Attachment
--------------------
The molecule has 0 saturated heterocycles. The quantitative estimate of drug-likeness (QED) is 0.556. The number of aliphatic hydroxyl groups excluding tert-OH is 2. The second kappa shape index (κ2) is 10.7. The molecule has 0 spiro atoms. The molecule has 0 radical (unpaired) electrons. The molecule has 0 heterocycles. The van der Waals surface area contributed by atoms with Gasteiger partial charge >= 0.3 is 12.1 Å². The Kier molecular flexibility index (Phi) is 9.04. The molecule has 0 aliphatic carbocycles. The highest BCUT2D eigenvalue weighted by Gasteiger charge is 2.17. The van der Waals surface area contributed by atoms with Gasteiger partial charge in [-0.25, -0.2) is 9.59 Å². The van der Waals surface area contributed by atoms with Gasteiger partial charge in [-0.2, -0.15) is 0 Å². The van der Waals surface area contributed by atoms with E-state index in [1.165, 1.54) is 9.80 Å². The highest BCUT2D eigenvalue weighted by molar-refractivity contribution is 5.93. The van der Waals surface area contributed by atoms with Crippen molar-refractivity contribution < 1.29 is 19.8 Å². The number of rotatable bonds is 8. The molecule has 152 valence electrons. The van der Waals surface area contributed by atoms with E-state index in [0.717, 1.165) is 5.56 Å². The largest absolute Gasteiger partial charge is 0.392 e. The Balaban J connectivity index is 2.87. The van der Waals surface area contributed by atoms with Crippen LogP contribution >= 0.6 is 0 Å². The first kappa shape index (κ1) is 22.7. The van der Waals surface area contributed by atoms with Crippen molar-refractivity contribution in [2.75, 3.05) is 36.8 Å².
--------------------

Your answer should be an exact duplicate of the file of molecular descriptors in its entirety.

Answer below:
The molecule has 0 saturated heterocycles. The quantitative estimate of drug-likeness (QED) is 0.556. The number of aliphatic hydroxyl groups excluding tert-OH is 2. The second kappa shape index (κ2) is 10.7. The molecule has 0 spiro atoms. The molecule has 0 radical (unpaired) electrons. The molecule has 0 heterocycles. The van der Waals surface area contributed by atoms with Gasteiger partial charge >= 0.3 is 12.1 Å². The Kier molecular flexibility index (Phi) is 9.04. The molecule has 0 aliphatic carbocycles. The highest BCUT2D eigenvalue weighted by Gasteiger charge is 2.17. The van der Waals surface area contributed by atoms with Gasteiger partial charge in [-0.25, -0.2) is 9.59 Å². The van der Waals surface area contributed by atoms with Gasteiger partial charge in [-0.2, -0.15) is 0 Å². The van der Waals surface area contributed by atoms with E-state index in [1.165, 1.54) is 9.80 Å². The highest BCUT2D eigenvalue weighted by molar-refractivity contribution is 5.93. The van der Waals surface area contributed by atoms with Crippen molar-refractivity contribution < 1.29 is 19.8 Å². The number of rotatable bonds is 8. The molecule has 152 valence electrons. The van der Waals surface area contributed by atoms with E-state index in [0.717, 1.165) is 5.56 Å². The largest absolute Gasteiger partial charge is 0.392 e. The Balaban J connectivity index is 2.87. The van der Waals surface area contributed by atoms with Crippen LogP contribution >= 0.6 is 0 Å². The first kappa shape index (κ1) is 22.7. The van der Waals surface area contributed by atoms with Crippen molar-refractivity contribution in [2.75, 3.05) is 36.8 Å².